The architectural\sustainability community has embraced New Urbanism as the answer to the critical issues of climate change, urban sprawl, population growth and bleak urban environments. Though its goals are admirable, the definition of the New Urbanism movement represents a mere re-working of existing environments without increasing their carrying capacity. Look to the Chinese for a view of future city living. What is needed is a new movement combining the goals of the New Urbanists with the first generation concepts of dense living architects such as Paolo Soleri and the designers of the Crystal Tower.
Are we afraid to dream? Where is the out of the box thinking? Time is running short. Humane living spaces will be required for the populations topping 9 billion in 2050-a mere 40 years distant. The current carrying capacity of the worlds urban centers are inadequate to the task. A populist movement is needed to move the architectural vision forward.
Nearly 7 billion people now inhabit planet but projections that number will double this century have shocked academics...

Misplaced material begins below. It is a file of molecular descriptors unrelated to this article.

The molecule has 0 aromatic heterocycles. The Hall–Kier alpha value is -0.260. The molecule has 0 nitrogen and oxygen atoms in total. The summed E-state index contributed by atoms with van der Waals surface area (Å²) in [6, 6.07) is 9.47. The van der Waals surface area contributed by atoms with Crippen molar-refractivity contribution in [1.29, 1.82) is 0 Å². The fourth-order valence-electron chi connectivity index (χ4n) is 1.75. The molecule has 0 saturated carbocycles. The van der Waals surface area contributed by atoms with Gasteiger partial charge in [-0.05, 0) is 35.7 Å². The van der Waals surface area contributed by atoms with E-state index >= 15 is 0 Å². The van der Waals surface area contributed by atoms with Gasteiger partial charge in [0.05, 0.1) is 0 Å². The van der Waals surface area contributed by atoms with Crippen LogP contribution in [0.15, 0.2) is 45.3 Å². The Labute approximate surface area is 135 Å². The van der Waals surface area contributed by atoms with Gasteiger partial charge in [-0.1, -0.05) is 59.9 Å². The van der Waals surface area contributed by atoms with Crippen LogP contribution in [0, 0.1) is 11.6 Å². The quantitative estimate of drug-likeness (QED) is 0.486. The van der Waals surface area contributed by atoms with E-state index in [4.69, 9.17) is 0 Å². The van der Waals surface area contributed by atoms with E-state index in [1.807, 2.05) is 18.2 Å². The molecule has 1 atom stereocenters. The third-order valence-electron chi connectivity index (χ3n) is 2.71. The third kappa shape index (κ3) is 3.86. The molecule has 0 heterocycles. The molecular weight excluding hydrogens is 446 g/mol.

Where are all these people going to live? What kind of life style can they expect? Shouldn't academics be working on various solutions now?
Basic economic theory stipulates that increasing numbers of purchasers chasing static or shrinking resources will lead to hyper-inflation. It also states that the cost of current dollars is less than it will be in the future. Shouldn't we be building the solutions now when the cost is so much lower than it will in 2100?
Back in the 1970's, Architect Paolo Soleri turned the world's attention to the issues that we now confront. He believed that human habitats must coexist with the environment. He coined the term archology, a combination of the words architecture and ecology. His structures are huge reaching heights in the thousands of feet. His designs were developed around community spaces. His vision is best expressed in the book, "Arcology: The City in the Image of Man". He proposed "Solare, The Lean City" to the Chinese: http://www.arcosanti.org/project/background/soleri/solare/SOLARE.swf .